2 November 2009

( select to enlarge )

Medal entitlement of Flight Lieutenant William Reid,
61 Squadron, Royal Air Force Volunteer Reserve

  • Victoria Cross
  • 1939 - 45 Star
  • Air Crew Europe Star
    • + clasp: "France & Germany"
  • War Medal ( 1939 - 45 )
  • Queen Elizabeth II Coronation Medal ( 1953 )
  • Queen Elizabeth II Silver Jubilee Medal ( 1977 )

The Victoria Cross and campaign medals awarded to Flight Lieutenant William Reid, 61 Squadron, Royal Air Force Volunteer Reserve, have been sold at auction by the London auctioneer Spink. The VC group realised a hammer price of £290,000 which is a world record for a British Victoria Cross.

The identity of the purchaser has been publicised as being Melissa John who bought the William Reid VC group in memory of her late brother, Christopher John, who was well known as a collector of Royal Air Force medals and whose ambition was to own a Victoria Cross.

For the award of the Victoria Cross

[ London Gazette, 14 December 1943 ] Raid on Düsseldorf, Germany, 3 November 1943, A / Flight Lieutenant William Reid, 61 Squadron, Royal Air Force Volunteer Reserve.

On the night of 3rd November 1943, Flight Lieutenant Reid was pilot and captain of a Lancaster aircraft detailed to attack Düsseldorf. Shortly after crossing the Dutch coast, the pilot's windscreen was shattered by fire from a Messerschmitt 110. Owing to a failure in the heating circuit, the rear gunner's hands were too cold for him to open fire immediately or to operate his microphone and so give warning of danger: but after a brief delay he managed to return the Messerschmitt's fire and it was driven off.

During the fight with the Messerschmitt, Flight Lieutenant Reid was wounded in the head, shoulders and hands. The elevator trimming tabs of the aircraft were damaged and it became difficult to control. The rear turret, too, was badly damaged and the communications system and compasses were put out of action. Flight Lieutenant Reid ascertained that his crew were unscathed and, saying nothing about his own injuries, he continued his mission.

Soon afterwards, the Lancaster was attacked by a Focke Wulf 190. This time, the enemy's fire raked the bomber from stem to stern. The rear gunner replied with his only serviceable gun but the state of his turret made accurate aiming impossible. The navigator was killed and the wireless operator fatally injured. The mid-upper turret was hit and the oxygen system put out of action. Flight Lieutenant Reid was again wounded and the flight engineer, though hit in the forearm, supplied him with oxygen from a portable supply.

Flight Lieutenant Reid refused to be turned from his objective and Düsseldorf was reached some 50 minutes later. He had memorised his course to the target and had continued in such a normal manner that the bomb-aimer, who was cut off by the failure of the communications system, knew nothing of his captain's injuries or of the casualties to his comrades. Photographs show that, when the bombs were released, the aircraft was right over the centre of the target.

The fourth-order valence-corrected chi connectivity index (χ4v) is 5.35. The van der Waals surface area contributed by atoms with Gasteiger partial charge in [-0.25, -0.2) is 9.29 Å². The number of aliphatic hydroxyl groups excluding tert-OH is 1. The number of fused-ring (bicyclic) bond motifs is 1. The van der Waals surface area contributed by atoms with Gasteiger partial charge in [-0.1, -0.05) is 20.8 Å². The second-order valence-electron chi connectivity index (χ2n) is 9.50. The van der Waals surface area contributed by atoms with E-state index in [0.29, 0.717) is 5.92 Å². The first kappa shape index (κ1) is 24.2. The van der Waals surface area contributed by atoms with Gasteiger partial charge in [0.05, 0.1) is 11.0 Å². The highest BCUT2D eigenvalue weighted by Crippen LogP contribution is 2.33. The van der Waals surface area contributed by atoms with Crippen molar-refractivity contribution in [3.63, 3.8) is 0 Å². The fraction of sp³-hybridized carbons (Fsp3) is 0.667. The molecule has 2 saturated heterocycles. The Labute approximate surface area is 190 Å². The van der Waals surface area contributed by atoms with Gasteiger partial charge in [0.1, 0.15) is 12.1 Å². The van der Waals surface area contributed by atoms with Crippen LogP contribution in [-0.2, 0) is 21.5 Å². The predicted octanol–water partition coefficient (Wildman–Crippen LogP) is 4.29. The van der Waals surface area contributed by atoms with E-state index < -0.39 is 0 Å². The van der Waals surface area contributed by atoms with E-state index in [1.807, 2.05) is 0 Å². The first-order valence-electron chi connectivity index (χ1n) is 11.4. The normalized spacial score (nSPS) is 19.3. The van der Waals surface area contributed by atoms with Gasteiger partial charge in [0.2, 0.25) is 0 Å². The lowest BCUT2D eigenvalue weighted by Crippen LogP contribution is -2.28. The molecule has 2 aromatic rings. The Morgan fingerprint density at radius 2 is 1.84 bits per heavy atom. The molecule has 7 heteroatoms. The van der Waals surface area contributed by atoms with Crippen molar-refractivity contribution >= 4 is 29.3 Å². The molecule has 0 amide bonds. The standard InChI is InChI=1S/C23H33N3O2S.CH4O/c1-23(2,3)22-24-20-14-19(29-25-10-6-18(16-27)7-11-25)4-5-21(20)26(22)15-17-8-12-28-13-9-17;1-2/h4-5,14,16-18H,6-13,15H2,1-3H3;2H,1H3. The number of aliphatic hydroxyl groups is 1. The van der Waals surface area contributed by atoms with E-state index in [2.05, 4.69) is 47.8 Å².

Steering by the pole star and the moon, Flight Lieutenant Reid then set course for home. He was growing weak from loss of blood. The emergency oxygen supply had given out. With the windscreen shattered, the cold was intense. He lapsed into semi-consciousness. The flight engineer, with some help from the bomb-aimer, kept the Lancaster in the air despite heavy anti-aircraft fire over the Dutch coast.

The North Sea crossing was accomplished. An airfield was sighted. The captain revived, resumed control and made ready to land. Ground mist partially obscured the runway lights. The captain was also much bothered by blood from his head wound getting into his eyes. But he made a safe landing although one leg of the damaged undercarriage collapsed when the load came on.

Wounded in two attacks, without oxygen, suffering severely from cold, his navigator dead, his wireless operator fatally wounded, his aircraft crippled and defenceless, Flight Lieutenant Reid showed superb courage and leadership in penetrating a further 200 miles into enemy territory to attack one of the most strongly-defended targets in Germany, every additional mile increasing the hazards of the long and perilous journey home. His tenacity and devotion to duty were beyond praise.

William Reid was invested with his Victoria Cross by King George VI at Buckingham Palace on the 11th June 1944.

After recovering from his injuries, William Reid returned to active duty and because of his skill and determination was rewarded with a posting to No. 617 ( Dambuster ) Squadron, then led by Wing Commander Leonard Cheshire, who would later also win the VC to add to his DSO and DFC.

Reid's war came to an end on 31 July 1944 when he was tasked to carry out a daylight raid on a V1 flying bomb storage site at Rilly la Montagne, to the east of Paris. He accurately dropped his 12,000lb 'Tallboy' bomb on the target but an aircraft of the follow up group bombed early from 18,000 feet above him. One of the bombs struck Reid's outer port engine, without exploding, and a second cut through the fuselage, severing control leads to the ailerons and rudder. As the nose of the Lancaster fell away Reid baled out and was taken prisoner.


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Iain Stewart, 19 November 2009